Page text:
Wikis in Bitrix24 for small business.
The wiki format for storing information has more than proved itself in the single most-used repository of human knowledge ever created, Wikipedia. In business, wikis function in two main ways: as a knowledge base and as a collaboration area. Although wikis are no longer at the cutting edge of office software, they are still a very useful tool, as they bring high-level functionality without any technical knowledge needed.
In Bitrix24, each workgroup has a wiki. Thus, to create a knowledge base that is accessible to everyone, use the wiki in a public group. You can use the roles in groups if for any reason you want to provide only read access rights to certain users.
A wiki used as a knowledge base is rather easy to imagine, as Wikipedia is a prime example. Note that images and timestamps can be added to any entry.
Editing page – creating a new entry
Over time, the wiki becomes an invaluable resource, as it keeps historical versions of each entry, is completely searchable from the search box, and benefits from intensive interconnections that can be built via tags, categories, and links. An important fact about wikis is that any given item can belong to any number of categories and have any number of tags, allowing multiple opportunities to find the right information.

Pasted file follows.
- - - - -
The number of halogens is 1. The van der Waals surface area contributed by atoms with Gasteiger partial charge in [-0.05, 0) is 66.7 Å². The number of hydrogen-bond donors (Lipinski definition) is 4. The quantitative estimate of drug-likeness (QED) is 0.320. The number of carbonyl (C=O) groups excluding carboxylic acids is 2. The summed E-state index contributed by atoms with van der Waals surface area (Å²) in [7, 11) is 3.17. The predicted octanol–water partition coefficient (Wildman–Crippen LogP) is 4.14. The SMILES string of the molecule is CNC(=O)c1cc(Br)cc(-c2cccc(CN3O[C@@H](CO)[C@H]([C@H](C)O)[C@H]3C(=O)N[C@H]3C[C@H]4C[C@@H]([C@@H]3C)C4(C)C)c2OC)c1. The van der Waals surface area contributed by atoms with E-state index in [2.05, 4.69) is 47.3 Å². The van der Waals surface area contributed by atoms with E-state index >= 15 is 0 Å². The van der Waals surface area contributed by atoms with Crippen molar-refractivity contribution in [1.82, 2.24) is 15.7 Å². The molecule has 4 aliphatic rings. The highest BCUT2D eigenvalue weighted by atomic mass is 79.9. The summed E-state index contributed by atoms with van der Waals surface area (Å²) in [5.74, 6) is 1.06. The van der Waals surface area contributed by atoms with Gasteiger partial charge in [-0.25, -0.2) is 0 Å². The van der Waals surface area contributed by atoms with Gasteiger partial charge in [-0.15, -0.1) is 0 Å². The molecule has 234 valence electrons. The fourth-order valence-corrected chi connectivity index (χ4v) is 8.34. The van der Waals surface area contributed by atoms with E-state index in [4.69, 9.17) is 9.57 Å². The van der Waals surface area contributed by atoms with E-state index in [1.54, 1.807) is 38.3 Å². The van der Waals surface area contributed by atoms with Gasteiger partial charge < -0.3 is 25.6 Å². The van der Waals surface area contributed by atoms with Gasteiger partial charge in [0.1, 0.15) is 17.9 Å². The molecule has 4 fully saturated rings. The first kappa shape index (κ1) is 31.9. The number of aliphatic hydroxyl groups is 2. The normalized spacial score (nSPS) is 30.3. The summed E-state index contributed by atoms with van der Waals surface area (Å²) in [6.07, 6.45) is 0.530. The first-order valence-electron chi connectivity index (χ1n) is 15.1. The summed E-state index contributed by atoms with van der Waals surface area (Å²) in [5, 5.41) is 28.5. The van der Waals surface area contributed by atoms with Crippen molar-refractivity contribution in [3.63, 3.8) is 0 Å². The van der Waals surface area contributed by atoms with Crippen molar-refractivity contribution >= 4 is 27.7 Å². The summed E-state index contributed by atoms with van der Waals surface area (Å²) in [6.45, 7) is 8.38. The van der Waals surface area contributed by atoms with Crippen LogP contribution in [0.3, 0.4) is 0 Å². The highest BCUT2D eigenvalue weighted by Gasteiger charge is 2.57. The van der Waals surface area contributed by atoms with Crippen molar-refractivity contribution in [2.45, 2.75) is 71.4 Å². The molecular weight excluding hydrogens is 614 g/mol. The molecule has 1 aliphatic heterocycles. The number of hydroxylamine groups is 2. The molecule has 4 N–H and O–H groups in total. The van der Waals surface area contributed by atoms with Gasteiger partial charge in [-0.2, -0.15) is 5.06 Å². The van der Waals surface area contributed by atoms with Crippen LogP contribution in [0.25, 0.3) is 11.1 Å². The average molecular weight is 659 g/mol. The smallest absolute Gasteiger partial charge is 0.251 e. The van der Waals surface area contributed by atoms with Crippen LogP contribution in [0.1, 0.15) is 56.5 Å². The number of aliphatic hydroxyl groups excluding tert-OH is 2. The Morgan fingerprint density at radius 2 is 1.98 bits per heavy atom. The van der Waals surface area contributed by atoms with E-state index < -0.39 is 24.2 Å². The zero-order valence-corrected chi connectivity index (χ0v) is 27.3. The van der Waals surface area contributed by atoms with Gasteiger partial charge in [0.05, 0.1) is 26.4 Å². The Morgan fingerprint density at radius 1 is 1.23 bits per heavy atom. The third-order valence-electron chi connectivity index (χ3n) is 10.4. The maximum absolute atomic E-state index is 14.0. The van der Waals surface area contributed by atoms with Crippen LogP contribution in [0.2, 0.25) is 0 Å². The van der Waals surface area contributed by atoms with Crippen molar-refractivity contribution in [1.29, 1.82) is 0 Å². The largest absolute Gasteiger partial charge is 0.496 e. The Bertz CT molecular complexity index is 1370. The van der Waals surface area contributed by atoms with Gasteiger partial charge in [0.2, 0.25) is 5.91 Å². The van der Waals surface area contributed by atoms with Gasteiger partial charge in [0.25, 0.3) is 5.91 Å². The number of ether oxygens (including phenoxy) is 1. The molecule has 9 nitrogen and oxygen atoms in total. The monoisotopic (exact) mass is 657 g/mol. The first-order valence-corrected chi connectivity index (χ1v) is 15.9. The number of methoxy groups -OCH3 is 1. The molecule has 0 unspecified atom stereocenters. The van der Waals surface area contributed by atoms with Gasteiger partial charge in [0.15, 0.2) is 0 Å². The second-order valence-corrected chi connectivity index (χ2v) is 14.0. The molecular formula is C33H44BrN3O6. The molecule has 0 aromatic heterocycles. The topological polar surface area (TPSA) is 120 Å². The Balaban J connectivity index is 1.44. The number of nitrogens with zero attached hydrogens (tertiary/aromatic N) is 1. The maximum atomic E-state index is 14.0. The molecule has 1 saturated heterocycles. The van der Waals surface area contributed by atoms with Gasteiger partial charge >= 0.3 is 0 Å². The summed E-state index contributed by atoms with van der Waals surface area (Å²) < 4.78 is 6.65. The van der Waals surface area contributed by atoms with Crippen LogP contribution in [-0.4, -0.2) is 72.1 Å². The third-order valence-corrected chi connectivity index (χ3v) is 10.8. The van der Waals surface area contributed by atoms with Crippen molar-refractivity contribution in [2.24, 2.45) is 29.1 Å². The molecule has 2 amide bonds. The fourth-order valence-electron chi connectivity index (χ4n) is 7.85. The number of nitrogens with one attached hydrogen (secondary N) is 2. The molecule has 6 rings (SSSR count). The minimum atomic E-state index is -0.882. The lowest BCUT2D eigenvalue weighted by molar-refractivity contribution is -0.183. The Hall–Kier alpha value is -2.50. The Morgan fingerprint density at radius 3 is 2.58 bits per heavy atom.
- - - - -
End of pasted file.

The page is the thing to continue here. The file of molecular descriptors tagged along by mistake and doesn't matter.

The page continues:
Linking within the wiki is one the things that makes it valuable, of course. In Bitrix24, you can link to anything internal, even a contact in the CRM, or to anything external.
New wiki page
Collaboration via wiki can take on several forms. In Bitrix24, one practice that can be useful is to store links to files that are in a document library. If you know that several versions of a giving document are going to be created before a final draft is agreed upon, a link to the detail page of the document is probably best, since historical versions of the document are automatically kept in the library.
As a living example, the text of a phone pitch can be perfected by the people who actually deliver it. Any contingency encountered in conversations with customers can be added for future reference, and appropriate responses devised.
In all cases, the wiki puts structure into unstructured information which comes in unpredictably. Even though it is an old-school, ‘classic’ type of intranet tool, the wiki has continued to be popular, including in small business, through its simplicity and practicality.